On the natural law defense and the disvalue of ubiquitous miracles

Abstract

In this paper I explore Peter van Inwagen’s conception of miracles and the implications of this conception for the viability of his version of the natural law defense. I argue that given his account of miraculous divine action and its parallel to free human action, it is implausible to think that God did not prevent natural evil in our world for the reasons van Inwagen proposes. I conclude by suggesting that on the grounds he provides for “epistemic humility” about modal claims and value judgments “unrelated to the concerns of everyday life,” the theist should simply embrace skeptical theism and not further attempt to construct a defense of God’s permission of evil.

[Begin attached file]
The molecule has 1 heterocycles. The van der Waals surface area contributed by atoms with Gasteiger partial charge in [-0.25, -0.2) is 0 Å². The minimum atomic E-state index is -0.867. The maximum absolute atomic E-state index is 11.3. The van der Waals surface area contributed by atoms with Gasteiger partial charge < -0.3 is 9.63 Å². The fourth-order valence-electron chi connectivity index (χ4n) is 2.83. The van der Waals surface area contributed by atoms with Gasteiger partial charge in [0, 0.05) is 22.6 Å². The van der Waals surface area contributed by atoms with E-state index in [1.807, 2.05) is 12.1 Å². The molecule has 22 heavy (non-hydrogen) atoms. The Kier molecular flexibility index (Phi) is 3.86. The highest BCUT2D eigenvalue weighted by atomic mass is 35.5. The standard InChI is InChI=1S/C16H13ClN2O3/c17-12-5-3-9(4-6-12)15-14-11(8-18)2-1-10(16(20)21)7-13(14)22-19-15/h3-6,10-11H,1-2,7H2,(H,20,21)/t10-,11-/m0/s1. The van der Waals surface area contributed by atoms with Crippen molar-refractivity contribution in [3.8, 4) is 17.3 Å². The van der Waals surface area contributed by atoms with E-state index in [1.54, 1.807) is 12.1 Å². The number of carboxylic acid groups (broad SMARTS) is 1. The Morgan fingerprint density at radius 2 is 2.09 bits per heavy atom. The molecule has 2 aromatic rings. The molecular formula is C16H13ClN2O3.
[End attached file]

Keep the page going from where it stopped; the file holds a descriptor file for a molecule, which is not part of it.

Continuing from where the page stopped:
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Author's Profile

Leigh Vicens
Augustana University

References found in this work

When is the Will Free?Peter van Inwagen - 1989 - Philosophical Perspectives 3:399 - 422.
Skeptical Theism: New Essays.Trent Dougherty & Justin P. McBrayer (eds.) - 2014 - Oxford University Press.
Skeptical Theism.Justin McBrayer - 2010 - Philosophy Compass 5 (7):611-623.
Nature Red in Tooth and Claw: Theism and the Problem of Animal Suffering.Michael J. Murray - 2009 - International Journal for Philosophy of Religion 66 (3):173-177.

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